Consumer Information Blog

Stop a debt collector’s empty threats

Calls from debt collectors can add to the stress of having financial problems. When those calls involve harassment, threats and intimidation, the situation can get even worse — especially if you don’t know your rights.

The FTC enforces the Fair Debt Collection Practices Act (FDCPA) to protect consumers from deceptive, abusive, or unfair debt collection tactics. On June 23, 2014, the FTC filed a joint complaint with the State of New York against National Check Registry for violating the FDCPA by allegedly using outrageous and intimidating methods to get people to pay debts immediately — often debts that were in dispute.

Blog Topics: 
Money & Credit

A contest to combat robocalls

“Rachel from Cardholder Services” is one of the most notorious — and most annoying — robocallers ever. Advances in technology have made it cheap and easy for Rachel and her buddies to send out thousands of calls every minute — and to spoof caller ID information, hiding their true location and identity. It’s the perfect environment for telephone spam.

Because technology is the crux of the problem, the FTC is tapping one of the world’s largest hacking conferences for some high-caliber technical support. The FTC is sponsoring a contest at DEF CON 22 in Las Vegas, Aug. 7-10, to inspire innovative tech solutions in the fight against illegal robocalls.

Zapping Rachel from Cardholder Services

Blog Topics: 
Privacy & Identity

Promises here today, gone tomorrow

We’ve all probably seen ads online, on TV, and in newpapers: “Job placement – Guaranteed!” “Interview Today. Start Tomorrow.” When we’re out of work, an ad promising a job starts to look really good. But what happens if we follow through with a click or a call? Do we get that "guaranteed" job?

Blog Topics: 
Jobs & Making Money

The business directory scam strikes again

You work at a small business, nonprofit, church or local government agency, and you get a call:  Someone wants you to confirm your contact information for a directory. Sure, no problem.   

But there is a problem:  Soon, you’re opening an invoice for hundreds of dollars for a listing in an online business directory — something you never asked for or wanted.

Blog Topics: 
Jobs & Making Money

Government imposters’ tricks revealed in full color

As part of our ongoing effort to raise awareness about scams targeting the Latino community, we’ve developed a new publication about government imposter scams. Impostores del Gobierno is our first Spanish-language “fotonovela” and we hope we can count on you to help us distribute it.

Blog Topics:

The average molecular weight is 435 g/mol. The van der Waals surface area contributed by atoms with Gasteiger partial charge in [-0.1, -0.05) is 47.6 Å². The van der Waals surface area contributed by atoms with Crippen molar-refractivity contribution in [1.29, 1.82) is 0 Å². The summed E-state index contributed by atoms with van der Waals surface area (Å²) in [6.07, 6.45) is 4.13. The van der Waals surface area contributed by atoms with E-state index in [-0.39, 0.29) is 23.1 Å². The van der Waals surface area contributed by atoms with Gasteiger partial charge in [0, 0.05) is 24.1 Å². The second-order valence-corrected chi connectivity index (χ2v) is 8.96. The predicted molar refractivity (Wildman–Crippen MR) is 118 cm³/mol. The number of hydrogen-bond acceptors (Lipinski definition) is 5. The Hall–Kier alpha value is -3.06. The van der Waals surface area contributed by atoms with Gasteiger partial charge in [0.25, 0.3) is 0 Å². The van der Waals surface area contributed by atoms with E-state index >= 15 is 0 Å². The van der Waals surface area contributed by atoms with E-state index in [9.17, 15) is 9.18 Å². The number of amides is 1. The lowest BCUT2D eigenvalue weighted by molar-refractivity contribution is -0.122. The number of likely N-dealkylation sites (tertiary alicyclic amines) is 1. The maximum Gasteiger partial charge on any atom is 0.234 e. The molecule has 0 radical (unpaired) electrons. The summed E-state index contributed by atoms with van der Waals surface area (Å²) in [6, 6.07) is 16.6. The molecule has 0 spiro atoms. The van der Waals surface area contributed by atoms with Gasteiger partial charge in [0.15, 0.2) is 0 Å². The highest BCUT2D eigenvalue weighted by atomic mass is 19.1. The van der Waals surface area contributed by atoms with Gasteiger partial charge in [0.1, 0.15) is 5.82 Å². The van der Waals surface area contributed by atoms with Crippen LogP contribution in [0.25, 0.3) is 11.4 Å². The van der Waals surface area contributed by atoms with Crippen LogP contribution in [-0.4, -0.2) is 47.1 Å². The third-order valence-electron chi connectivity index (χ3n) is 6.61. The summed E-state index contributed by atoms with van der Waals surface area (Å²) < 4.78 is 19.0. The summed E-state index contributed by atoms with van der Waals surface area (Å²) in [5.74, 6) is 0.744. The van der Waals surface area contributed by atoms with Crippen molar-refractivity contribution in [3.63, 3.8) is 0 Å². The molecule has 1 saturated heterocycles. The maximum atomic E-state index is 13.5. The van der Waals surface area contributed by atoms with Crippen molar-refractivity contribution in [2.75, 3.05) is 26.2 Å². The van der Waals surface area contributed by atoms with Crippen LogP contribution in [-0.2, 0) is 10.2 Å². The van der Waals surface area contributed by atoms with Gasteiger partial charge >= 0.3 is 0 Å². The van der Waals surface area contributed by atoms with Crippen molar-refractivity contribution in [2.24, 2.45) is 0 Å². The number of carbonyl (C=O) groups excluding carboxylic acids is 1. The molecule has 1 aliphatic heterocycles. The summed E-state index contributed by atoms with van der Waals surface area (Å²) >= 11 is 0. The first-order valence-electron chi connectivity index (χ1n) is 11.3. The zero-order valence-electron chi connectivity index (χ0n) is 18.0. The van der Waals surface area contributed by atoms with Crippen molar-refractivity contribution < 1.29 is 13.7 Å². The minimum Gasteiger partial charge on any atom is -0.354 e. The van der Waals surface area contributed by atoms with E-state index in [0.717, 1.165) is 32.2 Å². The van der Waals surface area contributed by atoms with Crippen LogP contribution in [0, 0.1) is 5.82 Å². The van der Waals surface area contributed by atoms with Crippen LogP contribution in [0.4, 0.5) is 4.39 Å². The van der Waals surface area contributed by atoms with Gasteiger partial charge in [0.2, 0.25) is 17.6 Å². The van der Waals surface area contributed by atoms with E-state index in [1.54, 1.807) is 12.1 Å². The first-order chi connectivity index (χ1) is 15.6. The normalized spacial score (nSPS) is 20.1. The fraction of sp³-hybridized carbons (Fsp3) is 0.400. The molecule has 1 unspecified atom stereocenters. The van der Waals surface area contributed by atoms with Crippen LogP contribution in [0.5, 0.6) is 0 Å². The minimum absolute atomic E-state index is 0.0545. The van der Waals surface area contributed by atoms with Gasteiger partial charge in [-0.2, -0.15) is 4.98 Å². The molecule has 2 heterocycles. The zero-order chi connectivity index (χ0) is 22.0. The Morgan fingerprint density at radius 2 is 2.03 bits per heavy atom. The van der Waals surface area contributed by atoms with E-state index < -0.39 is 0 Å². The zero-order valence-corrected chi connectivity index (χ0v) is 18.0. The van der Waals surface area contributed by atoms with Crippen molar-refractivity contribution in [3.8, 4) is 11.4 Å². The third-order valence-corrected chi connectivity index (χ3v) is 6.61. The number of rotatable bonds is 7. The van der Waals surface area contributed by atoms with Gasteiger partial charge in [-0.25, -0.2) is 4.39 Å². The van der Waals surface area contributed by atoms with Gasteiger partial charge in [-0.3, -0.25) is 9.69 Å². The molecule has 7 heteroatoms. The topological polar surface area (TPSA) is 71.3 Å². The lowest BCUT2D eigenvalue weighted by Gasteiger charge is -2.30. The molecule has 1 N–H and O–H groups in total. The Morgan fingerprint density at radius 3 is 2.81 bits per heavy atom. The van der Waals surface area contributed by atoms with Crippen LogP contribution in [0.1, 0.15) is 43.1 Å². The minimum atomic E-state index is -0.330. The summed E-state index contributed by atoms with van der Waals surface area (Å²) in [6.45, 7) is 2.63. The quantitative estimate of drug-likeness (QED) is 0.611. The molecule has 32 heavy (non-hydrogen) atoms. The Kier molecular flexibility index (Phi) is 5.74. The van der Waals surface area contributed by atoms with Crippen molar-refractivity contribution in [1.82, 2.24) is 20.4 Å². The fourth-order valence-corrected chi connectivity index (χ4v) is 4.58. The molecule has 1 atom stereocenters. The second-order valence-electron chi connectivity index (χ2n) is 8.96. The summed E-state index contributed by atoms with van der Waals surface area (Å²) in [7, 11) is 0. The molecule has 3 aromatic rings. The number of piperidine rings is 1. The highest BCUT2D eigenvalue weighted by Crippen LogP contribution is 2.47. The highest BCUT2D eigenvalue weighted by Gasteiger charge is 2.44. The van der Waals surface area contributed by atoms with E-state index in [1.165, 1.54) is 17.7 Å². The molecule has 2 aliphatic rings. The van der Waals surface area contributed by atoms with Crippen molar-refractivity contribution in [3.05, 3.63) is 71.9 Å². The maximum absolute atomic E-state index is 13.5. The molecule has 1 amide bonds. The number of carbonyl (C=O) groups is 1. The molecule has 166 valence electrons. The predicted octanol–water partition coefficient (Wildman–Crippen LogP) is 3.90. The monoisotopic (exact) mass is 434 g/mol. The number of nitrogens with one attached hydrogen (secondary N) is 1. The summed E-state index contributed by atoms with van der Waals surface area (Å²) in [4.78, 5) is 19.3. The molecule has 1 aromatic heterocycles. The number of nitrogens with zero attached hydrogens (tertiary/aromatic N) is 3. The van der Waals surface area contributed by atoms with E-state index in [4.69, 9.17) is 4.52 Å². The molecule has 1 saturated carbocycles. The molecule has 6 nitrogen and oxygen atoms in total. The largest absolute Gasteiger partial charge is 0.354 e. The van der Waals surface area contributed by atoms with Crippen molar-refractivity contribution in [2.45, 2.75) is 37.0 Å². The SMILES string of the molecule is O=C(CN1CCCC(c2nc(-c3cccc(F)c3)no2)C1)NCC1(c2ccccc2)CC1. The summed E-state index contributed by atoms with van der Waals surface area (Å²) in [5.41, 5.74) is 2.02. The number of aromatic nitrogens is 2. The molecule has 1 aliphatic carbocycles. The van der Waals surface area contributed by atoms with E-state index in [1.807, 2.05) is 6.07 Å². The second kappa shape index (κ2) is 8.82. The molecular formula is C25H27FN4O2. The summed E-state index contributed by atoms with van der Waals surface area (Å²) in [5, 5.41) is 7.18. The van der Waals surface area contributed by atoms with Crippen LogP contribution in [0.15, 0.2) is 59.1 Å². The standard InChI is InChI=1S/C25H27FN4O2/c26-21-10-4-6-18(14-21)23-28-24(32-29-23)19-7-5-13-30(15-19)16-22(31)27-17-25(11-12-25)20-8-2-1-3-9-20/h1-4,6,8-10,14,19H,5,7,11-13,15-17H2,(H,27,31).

Money & Credit

Debt Collection & the Latino Community: October 23 Roundtable in Long Beach, CA

On October 23rd, 2014, staff from the Federal Trade Commission (FTC) and Consumer Financial Protection Bureau (CFPB) will be at The Pointe Conference Center at California State University in Long Beach to co-host a roundtable featuring consumer advocates, industry leaders, state and federal regulators and academics. “Debt Collection & the Latino Community” will examine debt collection issues pertaining to Latino consumers who have limited English proficiency.

Blog Topics: 
Money & Credit

A juice with prickly claims

A wellness drink derived from the “prickly pear” cactus fruit that does wonders for your skin, relieves inflammation, improves breathing, and reduces swelling of your joints and muscles? If only there were scientific studies to back up those claims for this tasty concoction, called Nopalea.

Blog Topics: 
Health & Fitness

Military Consumer Protection Day partners to host Twitter chat

To help celebrate the second annual MCPD, MilitarySaves, the Department of Defense, the Consumer Financial Protection Bureau and the Federal Trade Commission will host a town hall/Twitter chat at 2  p.m. EST, July 16.

Visit the FTC at the NCLR Annual Conference in Los Angeles

The FTC is going to sunny California!

If you are near Los Angeles July 19 – 22, visit the FTC booth at the National Council of La Raza (NCLR) annual conference! I’ll be there, with other bilingual staffers, to answer your questions relating to frauds and scams, as well as how to file a complaint.

Playing with Fire

Ready for a discussion that’s likely to upset the whole family? First, explain these concepts to your four-year-old: online shopping accounts that are linked to your credit card, unlimited in-app charges, and store policies that state all sales final. Then, explain how the virtual coins your child uses in a game can cost real money charged instantly to your account. Sounds like fun, right?

The experience has been anything but fun for parents whose children racked up hundreds of dollars playing “free” games on the Kindle Fire.

kids playing on tablet

Blog Topics: 
Money & Credit

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